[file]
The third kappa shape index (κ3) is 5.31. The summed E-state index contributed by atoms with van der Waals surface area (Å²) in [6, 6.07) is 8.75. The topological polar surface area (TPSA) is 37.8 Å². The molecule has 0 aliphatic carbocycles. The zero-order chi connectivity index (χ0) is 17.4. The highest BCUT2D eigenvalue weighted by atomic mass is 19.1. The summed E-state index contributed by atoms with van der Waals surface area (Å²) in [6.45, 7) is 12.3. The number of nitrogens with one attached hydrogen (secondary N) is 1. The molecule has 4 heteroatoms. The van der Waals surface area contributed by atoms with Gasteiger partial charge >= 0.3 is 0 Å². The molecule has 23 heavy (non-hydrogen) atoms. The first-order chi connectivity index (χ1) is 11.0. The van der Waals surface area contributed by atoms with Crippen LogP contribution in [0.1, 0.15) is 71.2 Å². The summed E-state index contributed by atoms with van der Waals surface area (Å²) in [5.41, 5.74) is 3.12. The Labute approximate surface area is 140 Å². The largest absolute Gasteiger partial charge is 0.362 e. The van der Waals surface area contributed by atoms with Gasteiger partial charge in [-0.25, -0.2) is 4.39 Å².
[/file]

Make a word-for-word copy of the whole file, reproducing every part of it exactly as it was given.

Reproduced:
The third kappa shape index (κ3) is 5.31. The summed E-state index contributed by atoms with van der Waals surface area (Å²) in [6, 6.07) is 8.75. The topological polar surface area (TPSA) is 37.8 Å². The molecule has 0 aliphatic carbocycles. The zero-order chi connectivity index (χ0) is 17.4. The highest BCUT2D eigenvalue weighted by atomic mass is 19.1. The summed E-state index contributed by atoms with van der Waals surface area (Å²) in [6.45, 7) is 12.3. The number of nitrogens with one attached hydrogen (secondary N) is 1. The molecule has 4 heteroatoms. The van der Waals surface area contributed by atoms with Gasteiger partial charge >= 0.3 is 0 Å². The molecule has 23 heavy (non-hydrogen) atoms. The first-order chi connectivity index (χ1) is 11.0. The van der Waals surface area contributed by atoms with Crippen LogP contribution in [0.1, 0.15) is 71.2 Å². The summed E-state index contributed by atoms with van der Waals surface area (Å²) in [5.41, 5.74) is 3.12. The Labute approximate surface area is 140 Å². The largest absolute Gasteiger partial charge is 0.362 e. The van der Waals surface area contributed by atoms with Gasteiger partial charge in [-0.25, -0.2) is 4.39 Å².